Event Title

An Examination of The Correlation of a Child’s Background to Their Enjoyment and Outlook on Science As Well as if it Changes Over Time

Session Number

I04

Advisor(s)

Bryan Wunar, Museum of Science and Industry

Location

A-123

Start Date

28-4-2016 8:50 AM

End Date

28-4-2016 9:15 AM

Disciplines

Education

Abstract

Although the population of America (and more specifically Chicago) is incredibly diverse, we are far from having equal representation and diversity in Science, Technology, Engineering, and Math (STEM) fields. Furthermore, research suggests that enthusiasm in science is more likely to lead to a STEM related college degree than top performance on science tests. My investigation researched how a child’s race, gender, and background can influence their opinion and enthusiasm on science. The subjects, mostly kids aged 3-15, were participating in a science exploration program and subject to two surveys given out two days apart. They responded to questions inquiring about their dream job, how they feel about science, and who they think science is for. After analyzing their data, the results suggest many children are capable and open- minded, as well as have the equal enthusiasm for learning science regardless of race, age, or gender. Although I am not able to extrapolate this data to the future to see what these kids become, these results may help us understand the general state of kids today and exactly what changes between their opinions in childhood and their actual jobs in adulthood.


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Apr 28th, 8:50 AM Apr 28th, 9:15 AM

An Examination of The Correlation of a Child’s Background to Their Enjoyment and Outlook on Science As Well as if it Changes Over Time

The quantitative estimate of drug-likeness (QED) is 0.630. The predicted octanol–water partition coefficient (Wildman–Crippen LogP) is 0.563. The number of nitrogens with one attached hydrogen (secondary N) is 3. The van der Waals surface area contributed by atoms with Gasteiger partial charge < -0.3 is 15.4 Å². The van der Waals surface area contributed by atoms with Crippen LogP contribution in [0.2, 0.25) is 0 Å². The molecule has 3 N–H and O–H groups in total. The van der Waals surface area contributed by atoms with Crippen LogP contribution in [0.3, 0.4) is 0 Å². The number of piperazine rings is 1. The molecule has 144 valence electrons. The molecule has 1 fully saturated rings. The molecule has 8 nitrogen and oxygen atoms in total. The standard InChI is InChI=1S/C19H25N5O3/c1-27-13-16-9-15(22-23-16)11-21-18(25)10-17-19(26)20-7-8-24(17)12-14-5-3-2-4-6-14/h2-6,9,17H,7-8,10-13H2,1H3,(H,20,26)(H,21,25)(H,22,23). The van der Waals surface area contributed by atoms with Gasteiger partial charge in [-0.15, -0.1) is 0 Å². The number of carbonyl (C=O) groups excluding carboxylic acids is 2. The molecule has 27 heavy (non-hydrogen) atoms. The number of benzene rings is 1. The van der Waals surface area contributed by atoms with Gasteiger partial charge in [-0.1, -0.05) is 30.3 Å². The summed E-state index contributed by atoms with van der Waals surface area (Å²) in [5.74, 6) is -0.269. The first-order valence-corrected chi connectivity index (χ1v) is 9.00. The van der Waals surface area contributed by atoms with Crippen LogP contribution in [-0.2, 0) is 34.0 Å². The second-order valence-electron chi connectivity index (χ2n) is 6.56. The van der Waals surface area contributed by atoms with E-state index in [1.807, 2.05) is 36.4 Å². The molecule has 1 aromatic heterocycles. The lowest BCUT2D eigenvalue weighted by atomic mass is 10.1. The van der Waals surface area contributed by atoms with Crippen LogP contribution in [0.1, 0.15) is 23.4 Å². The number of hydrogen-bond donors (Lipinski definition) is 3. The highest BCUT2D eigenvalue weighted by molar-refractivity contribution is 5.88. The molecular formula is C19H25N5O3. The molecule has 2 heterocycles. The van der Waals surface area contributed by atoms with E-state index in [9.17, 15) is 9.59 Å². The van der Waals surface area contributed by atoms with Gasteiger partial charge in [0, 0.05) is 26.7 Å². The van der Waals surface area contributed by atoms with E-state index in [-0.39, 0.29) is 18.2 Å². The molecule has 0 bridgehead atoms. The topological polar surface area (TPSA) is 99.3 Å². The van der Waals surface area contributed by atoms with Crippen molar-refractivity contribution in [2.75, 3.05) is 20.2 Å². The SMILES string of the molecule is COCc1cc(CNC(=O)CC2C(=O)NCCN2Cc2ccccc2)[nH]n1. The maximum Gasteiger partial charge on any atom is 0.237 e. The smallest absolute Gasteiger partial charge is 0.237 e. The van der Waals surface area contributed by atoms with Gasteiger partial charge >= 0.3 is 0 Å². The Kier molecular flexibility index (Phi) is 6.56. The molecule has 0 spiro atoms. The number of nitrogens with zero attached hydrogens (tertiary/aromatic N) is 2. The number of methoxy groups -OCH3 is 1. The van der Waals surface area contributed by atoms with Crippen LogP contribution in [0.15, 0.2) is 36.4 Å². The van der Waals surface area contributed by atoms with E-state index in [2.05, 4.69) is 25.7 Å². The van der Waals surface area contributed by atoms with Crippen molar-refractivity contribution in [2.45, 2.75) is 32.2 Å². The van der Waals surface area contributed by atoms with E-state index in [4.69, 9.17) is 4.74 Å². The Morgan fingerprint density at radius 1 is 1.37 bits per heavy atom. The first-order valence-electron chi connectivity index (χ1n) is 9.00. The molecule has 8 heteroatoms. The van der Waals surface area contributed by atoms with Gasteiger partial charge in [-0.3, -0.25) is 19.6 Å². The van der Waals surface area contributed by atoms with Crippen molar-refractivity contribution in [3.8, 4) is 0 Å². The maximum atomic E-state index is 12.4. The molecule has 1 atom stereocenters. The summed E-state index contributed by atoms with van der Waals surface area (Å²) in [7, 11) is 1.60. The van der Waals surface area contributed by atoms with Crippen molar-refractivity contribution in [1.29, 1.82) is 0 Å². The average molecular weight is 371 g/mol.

A-123

Although the population of America (and more specifically Chicago) is incredibly diverse, we are far from having equal representation and diversity in Science, Technology, Engineering, and Math (STEM) fields. Furthermore, research suggests that enthusiasm in science is more likely to lead to a STEM related college degree than top performance on science tests. My investigation researched how a child’s race, gender, and background can influence their opinion and enthusiasm on science. The subjects, mostly kids aged 3-15, were participating in a science exploration program and subject to two surveys given out two days apart. They responded to questions inquiring about their dream job, how they feel about science, and who they think science is for. After analyzing their data, the results suggest many children are capable and open- minded, as well as have the equal enthusiasm for learning science regardless of race, age, or gender. Although I am not able to extrapolate this data to the future to see what these kids become, these results may help us understand the general state of kids today and exactly what changes between their opinions in childhood and their actual jobs in adulthood.